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Saturday, April 9, 2016

Finally at Chawton House!

Whenever I visit Chawton Cottage, I feel like I have stepped back in time for a day. It felt exactly like that when I visited Chawton House Library or, "Chawton Great House", as it used to be called. I believe that the house still looks very much as it did in Jane Austen's times, although it is an even older building, dating back to the Elizabethan times. 

I have tried visiting Chawton House a few times before, but never managed to be there at the right time. I was so pleased to gain entry and to have a thorough look through the house. I was able to take some photos of the house, but I do apologise for the quality of the photos, as I only had my mobile phone camera on me. 

The manor was owned by Jane Austen's brother, Edward Austen-Knight, who lent it out to gentlemen tenants but also spent a great deal of time here himself . He divided his time between his two estates, Godmersham in Kent and Chawton, and thanks to his position as a wealthy landowner in Chawton he was able to provide a home for his mother and sisters in Chawton. Jane Austen was obviously very familiar with Chawton House and visited there regularly for dinners. 

These days, the manor serves as the Centre for the Study of Early Women's Writing from 1600 to 1830. The centre houses a vast collection of early women's writing, open to the benefit of scholars from across the world. There was an exhibition on, called Emma 200, dedicated to the 200 years since the publication of Jane Austen's Emma. It was a fascinating exhibition and I had a brief look through - I will share some photos soon. 

The house was built in 1580 by John Knight, an ancestor of Thomas Knight (picture below), who adopted Edward Austen and made him his heir. 

  Jane Knight, wife of Thomas Knight.
 These coats of arms show all the proprieters of the estate - the Knights.

Interestingly, Edward's coat of arms has a small red square at the top left, indicating that he was not a real "Knight" but was given the name through his adoption, and all his descendants have the same symbol in their coats of arms, too. 

As you enter the house, you come through to the Great Hall on your left. It is an impressive room and has retained its original Elizabethan wooden panelling. 

Dark panelled hallways take you from one room to another. 

In this dining room, you can imagine Jane Austen enjoying lengthy dinners with her family whenever Edward was in Chawton.

In the dining room, there is a portrait of Edward Austen-Knight, made during his Grand Tour of Europe.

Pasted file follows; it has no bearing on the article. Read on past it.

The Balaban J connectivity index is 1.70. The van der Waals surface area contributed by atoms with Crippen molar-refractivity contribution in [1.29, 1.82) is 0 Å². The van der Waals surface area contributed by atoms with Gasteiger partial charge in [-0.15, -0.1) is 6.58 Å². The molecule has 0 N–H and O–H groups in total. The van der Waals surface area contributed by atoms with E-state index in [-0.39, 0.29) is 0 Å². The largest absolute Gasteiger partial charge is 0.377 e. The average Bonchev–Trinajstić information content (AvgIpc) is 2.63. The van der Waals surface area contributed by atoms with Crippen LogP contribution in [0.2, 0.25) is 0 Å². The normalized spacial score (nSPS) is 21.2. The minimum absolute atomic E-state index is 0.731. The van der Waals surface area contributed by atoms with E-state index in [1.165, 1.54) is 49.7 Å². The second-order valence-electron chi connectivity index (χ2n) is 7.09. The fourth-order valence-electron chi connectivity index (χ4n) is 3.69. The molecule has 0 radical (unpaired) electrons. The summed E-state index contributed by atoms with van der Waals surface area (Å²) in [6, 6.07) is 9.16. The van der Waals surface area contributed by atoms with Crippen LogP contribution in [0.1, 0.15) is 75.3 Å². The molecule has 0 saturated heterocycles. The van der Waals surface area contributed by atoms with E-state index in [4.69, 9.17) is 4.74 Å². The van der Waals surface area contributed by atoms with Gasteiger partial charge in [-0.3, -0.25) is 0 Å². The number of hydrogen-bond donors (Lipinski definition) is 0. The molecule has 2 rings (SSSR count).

There is also a touching memento, a well-preserved jacket on display, which used to belong to Edward Austen when he was a young boy. It is easy to believe that the jacket belonged to him, as the jacket is very similar in style to the one in the portrait, with a similar cut and equally large buttons.

There were also several other familiar images of the family members on the walls, including that of Elizabeth Austen, Edward's wife (sorry about the poor picture quality). 

This is an image of Edward Austen Knight's Godmersham estate. 

The view from the dining room window. 

As you go upstairs, there are some beautiful heavy tapestries and some original William Morris wallpaper that was discovered during the restoration of the building in the nineties. 

I loved the Library, an intriguing place where you could imagine the gentlemen sitting down, writing letters and having a drink. 

The library is full of good novels and even a secret cupboard, perhaps used as a bar?

There are some beautiful windowsills upstairs that call out for a little rest and a look at the lovely views of the surrounding countryside. 

This old printing press is fascinating. It takes a relatively small machine to produce tons of books. 

During his time in Chawton, Edward Austen had a servants' passage built downstairs for privacy and safety. 

The passage takes you to the old kitchen, which has retained its old stone flooring and an 18th century worktable, although the range was acquired in the Victorian times. 

Behind the kitchen, there is a scullery, which now houses a bookshop. There are two original sinks in the room, which would supply water from a nearby well.

Here is a view out to the inner courtyard...

...and out to the garden. 

There is a Regency walled garden, designed in the style adopted by Edward Austen after the death of Jane Austen. However, I did not have the time to have a closer look at the gardens - something has to be left for next time! I enjoyed the views over the beautiful Hampshire countryside that surrounds the Great House. 


  1. A very nice article, Anna. Your pictures are great. I have decided to visit the ,"Emma 200," exhibition next week. I will try and choose a day when it is not raining.Ha! Ha!

  2. Thanks, Tony! I'm not very happy with the quality of my phone pictures at the moment, but I hope I can give an idea of how the place looks. Do visit the house, and definitely go on a synny day! That said, we went on a sunny day but, by the time we were out, it was hailing!! A good excuse to visit Greyfriars, the old pub opposite Chawton Cottage :)

  3. Oh, what a lovely place! I visited the Chawton House Library 4 and 3 years ago! I very much enjoyed a stroll through the gardens too! I´m looking forward to my next visit of this beautiful place! Thanks for the article, Anna!

    1. Hi Eva,
      It is a beautiful building, isn't it?! You should go back and see the exhibition, as it's truly fascinating. Thanks for your comment.


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